COVID-19 Legal FAQs for Renters in
This page has local legal information on residential (not commercial) renters’ issues during the COVID-19 pandemic. It is not legal advice, and you should check with your local legal aid and courts for current information. Your local city or county may have additional protections for renters.
This page was last updated on July 3, 2020. It was reviewed by our volunteer attorney experts.
Its information is taken from these sources:Governor's executive orderCourt of Appeals orderMaryland Courts Covid-19 pageGovernor's order on utilitiesPrinceton Eviction Lab's COVID Policy ScorecardsColumbia Law School COVID-19 Eviction Moratoria analysisEnergy and Policy Institute Utility Disconnect TrackerMaryland courts re-opening plans
- Are there any special protections for renters during the emergency? How long do they last?
Yes, Maryland's Governor ordered a suspension of evictions for renters with COVID-19 financial hardships, effective until the end of the public health emergency.
The Maryland Court of Appeals has placed on hold almost all eviction orders and cases (as well as home foreclosure cases). Some emergency eviction cases and some open warrants for eviction can move forward starting June 5. All other eviction and foreclosure cases and eviction warrants are paused until at least July 25, 2020.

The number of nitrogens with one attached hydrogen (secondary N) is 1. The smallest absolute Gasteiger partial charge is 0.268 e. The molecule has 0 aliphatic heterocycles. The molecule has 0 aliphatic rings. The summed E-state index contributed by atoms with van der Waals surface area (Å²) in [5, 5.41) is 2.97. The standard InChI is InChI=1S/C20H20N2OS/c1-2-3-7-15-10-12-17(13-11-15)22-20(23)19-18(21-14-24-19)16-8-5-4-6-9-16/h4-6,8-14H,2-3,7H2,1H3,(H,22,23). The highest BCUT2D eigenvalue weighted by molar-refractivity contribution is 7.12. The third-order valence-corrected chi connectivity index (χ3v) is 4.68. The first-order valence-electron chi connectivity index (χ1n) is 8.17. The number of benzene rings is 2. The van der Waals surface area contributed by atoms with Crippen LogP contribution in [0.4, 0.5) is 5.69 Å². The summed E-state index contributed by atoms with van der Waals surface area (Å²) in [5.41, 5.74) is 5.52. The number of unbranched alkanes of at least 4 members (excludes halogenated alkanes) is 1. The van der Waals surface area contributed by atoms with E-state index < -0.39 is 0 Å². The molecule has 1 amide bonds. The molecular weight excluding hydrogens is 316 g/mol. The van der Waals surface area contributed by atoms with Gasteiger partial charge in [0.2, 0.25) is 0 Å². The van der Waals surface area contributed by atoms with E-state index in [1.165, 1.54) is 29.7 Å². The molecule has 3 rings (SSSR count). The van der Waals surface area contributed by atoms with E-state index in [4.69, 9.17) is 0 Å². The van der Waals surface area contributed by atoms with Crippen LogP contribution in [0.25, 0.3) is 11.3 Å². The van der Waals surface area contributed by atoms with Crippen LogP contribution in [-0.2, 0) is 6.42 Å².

New and re-scheduled eviction cases for failure to pay rent will resume starting August 31. Check the court’s website for updates.
Maryland has also suspended utility shutoffs for nonpayment through July 1, 2020.
You may also be eligible for national protections, check below to see if you are.
- What do the protections mean for renters?
The protections means that through the end of the emergency in Maryland:
- Your landlord can still give you a notice to quit.
- Your landlord may still file an eviction claim in court against you.
- Courts are not hearing most eviction cases. They are only hearing eviction cases involving emergency issues like threats or injuries to people or property. They will begin hearing more eviction cases in July, and nonpayment of rent eviction cases after August 30.
- The court may not issue a new order, judgment, or writ of eviction against you, if you can prove that you suffered a COVID-19 financial hardship.